September 26, 2012 | Comments Off
Posted by Ryan Carlson
As it now stands, Illinois and Maryland are the only states that have passed legislation prohibiting employers from requiring applicants and existing employees to disclose their social media passwords. Several other states such as California have similar legislation in progress.
On September 20, 2012, New Jersey moved closer in joining the social media legislative bandwagon when The Senate Labor Committee voted 4-0-1 in favor of the “Facebook Bill.” The Senate Labor Committee approved two bills, S1915 and S1916, which are collectively referred to as the “Facebook Bills.” S1915 prohibits employers from requiring that applicants and employees divulge their social media passwords and S1916 prohibits colleges from doing the same for college applicants and students.
The contents of the New Jersey Facebook Bills, however, differ greatly from existing legislation in states such as Maryland in both their intended purpose and the parties meant to be protected. In Maryland, Senate Bill 433 was enacted for the purpose of providing protection for both employees and employers. While the Bill generally prohibits employers from forcing employees to provide social media passwords, it recognizes the circumstances in which employers may have legitimate business justifications for requesting such information. To strike this appropriate balance, the Maryland Bill allows employers to have access to employee social media passwords if the employer has reason to believe that the employee is downloading the employer’s proprietary information or financial data onto a social media website such as Facebook, Linked In or MySpace.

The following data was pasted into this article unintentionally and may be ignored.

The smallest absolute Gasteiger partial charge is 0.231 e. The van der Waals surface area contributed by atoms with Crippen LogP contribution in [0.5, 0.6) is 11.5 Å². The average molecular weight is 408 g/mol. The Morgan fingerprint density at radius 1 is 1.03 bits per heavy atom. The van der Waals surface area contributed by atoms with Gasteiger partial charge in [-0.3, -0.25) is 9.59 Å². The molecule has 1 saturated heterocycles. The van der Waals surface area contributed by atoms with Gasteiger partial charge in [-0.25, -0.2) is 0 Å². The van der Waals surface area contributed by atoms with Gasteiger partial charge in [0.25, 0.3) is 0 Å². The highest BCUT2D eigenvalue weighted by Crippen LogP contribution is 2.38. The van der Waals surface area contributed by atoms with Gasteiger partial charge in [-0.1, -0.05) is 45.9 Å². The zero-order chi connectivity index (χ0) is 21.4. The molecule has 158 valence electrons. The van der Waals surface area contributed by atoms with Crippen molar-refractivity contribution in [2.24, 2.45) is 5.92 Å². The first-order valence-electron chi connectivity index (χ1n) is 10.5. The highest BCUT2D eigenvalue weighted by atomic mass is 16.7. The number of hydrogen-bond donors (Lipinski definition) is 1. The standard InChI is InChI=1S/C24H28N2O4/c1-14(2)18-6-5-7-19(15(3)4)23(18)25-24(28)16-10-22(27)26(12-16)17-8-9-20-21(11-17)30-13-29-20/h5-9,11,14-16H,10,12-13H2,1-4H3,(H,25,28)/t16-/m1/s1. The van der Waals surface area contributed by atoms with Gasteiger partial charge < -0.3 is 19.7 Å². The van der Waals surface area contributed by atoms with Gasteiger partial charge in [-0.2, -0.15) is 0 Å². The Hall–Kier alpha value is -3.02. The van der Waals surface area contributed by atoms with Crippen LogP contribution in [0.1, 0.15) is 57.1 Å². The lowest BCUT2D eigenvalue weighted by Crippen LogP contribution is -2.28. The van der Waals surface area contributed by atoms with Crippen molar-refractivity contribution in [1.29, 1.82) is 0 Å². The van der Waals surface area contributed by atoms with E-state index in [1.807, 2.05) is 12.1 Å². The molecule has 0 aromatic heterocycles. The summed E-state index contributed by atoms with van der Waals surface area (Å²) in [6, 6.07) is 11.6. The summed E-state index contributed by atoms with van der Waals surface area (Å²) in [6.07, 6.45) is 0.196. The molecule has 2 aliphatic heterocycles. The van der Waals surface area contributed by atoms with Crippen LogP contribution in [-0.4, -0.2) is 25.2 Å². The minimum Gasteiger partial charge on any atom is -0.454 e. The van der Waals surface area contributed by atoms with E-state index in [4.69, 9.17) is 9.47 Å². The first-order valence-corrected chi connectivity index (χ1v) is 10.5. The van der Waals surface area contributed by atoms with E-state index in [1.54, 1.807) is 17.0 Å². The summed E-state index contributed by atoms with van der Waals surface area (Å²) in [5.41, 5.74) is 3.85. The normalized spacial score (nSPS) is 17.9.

The New Jersey Facebook Bills, on the other hand, fail to account for the legitimate interests of employers in having access to employee social media passwords. In fact, the New Jersey Bills do not provide any protection for employers. S1915 provides wholesale prohibition of employers from requesting social media passwords from job applicants and employees regardless of the employer’s justification for doing so. Unlike Maryland’s Bill, S1915 also imposes fines on employers who violate the Bill’s provisions, including a $1000 fine for the first offense and $2500 for each subsequent offense, as well as the right for an employee or job applicant to institute a civil cause of action against an employer and obtain injunctive relief, compensatory and consequential damages and attorneys’ fees and costs.
Although the New Jersey Facebook Bills still must move before the full Senate for approval prior to passage, the Bills could substantially impact employers who must already defend against the plethora of different lawsuits brought by former, current and prospective employees. As the New Jersey Facebook Bills are currently drafted, employers may now be held liable for violating employee privacy rights even if legitimate reasons exist for accessing an employee’s social media password information such as when an employee may be downloading unauthorized and confidential proprietary information of the employer. It will be interesting to see how the Bills address these and other situations that will surely arise if and when the Bills become effective.
Employers should continue to pay close attention to the status of these Bills and may have to revisit their social media policies to conform to the new legislation.